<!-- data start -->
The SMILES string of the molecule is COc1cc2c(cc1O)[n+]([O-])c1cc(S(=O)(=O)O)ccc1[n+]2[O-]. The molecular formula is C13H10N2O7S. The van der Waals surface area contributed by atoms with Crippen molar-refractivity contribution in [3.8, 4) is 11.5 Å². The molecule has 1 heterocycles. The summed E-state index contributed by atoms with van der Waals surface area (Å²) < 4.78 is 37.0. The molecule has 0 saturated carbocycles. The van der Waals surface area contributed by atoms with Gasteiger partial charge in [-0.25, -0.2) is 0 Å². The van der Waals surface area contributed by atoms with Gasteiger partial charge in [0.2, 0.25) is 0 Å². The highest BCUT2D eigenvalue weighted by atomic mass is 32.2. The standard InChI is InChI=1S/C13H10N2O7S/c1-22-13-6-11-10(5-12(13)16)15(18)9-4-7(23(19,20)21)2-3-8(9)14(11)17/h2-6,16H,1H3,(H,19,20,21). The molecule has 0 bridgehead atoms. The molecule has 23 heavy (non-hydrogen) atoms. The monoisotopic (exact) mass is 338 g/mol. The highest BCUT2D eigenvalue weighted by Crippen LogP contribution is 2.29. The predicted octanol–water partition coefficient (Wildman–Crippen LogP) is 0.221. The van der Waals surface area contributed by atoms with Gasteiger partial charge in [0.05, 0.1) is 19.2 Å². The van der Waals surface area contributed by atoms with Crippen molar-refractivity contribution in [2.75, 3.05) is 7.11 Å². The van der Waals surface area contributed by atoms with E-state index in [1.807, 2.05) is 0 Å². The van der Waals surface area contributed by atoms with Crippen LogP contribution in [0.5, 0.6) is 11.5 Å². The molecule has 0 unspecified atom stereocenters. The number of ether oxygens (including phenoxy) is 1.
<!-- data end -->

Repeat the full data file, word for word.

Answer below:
The SMILES string of the molecule is COc1cc2c(cc1O)[n+]([O-])c1cc(S(=O)(=O)O)ccc1[n+]2[O-]. The molecular formula is C13H10N2O7S. The van der Waals surface area contributed by atoms with Crippen molar-refractivity contribution in [3.8, 4) is 11.5 Å². The molecule has 1 heterocycles. The summed E-state index contributed by atoms with van der Waals surface area (Å²) < 4.78 is 37.0. The molecule has 0 saturated carbocycles. The van der Waals surface area contributed by atoms with Gasteiger partial charge in [-0.25, -0.2) is 0 Å². The van der Waals surface area contributed by atoms with Gasteiger partial charge in [0.2, 0.25) is 0 Å². The highest BCUT2D eigenvalue weighted by atomic mass is 32.2. The standard InChI is InChI=1S/C13H10N2O7S/c1-22-13-6-11-10(5-12(13)16)15(18)9-4-7(23(19,20)21)2-3-8(9)14(11)17/h2-6,16H,1H3,(H,19,20,21). The molecule has 0 bridgehead atoms. The molecule has 23 heavy (non-hydrogen) atoms. The monoisotopic (exact) mass is 338 g/mol. The highest BCUT2D eigenvalue weighted by Crippen LogP contribution is 2.29. The predicted octanol–water partition coefficient (Wildman–Crippen LogP) is 0.221. The van der Waals surface area contributed by atoms with Gasteiger partial charge in [0.05, 0.1) is 19.2 Å². The van der Waals surface area contributed by atoms with Crippen molar-refractivity contribution in [2.75, 3.05) is 7.11 Å². The van der Waals surface area contributed by atoms with E-state index in [1.807, 2.05) is 0 Å². The van der Waals surface area contributed by atoms with Crippen LogP contribution in [0.5, 0.6) is 11.5 Å². The molecule has 0 unspecified atom stereocenters. The number of ether oxygens (including phenoxy) is 1.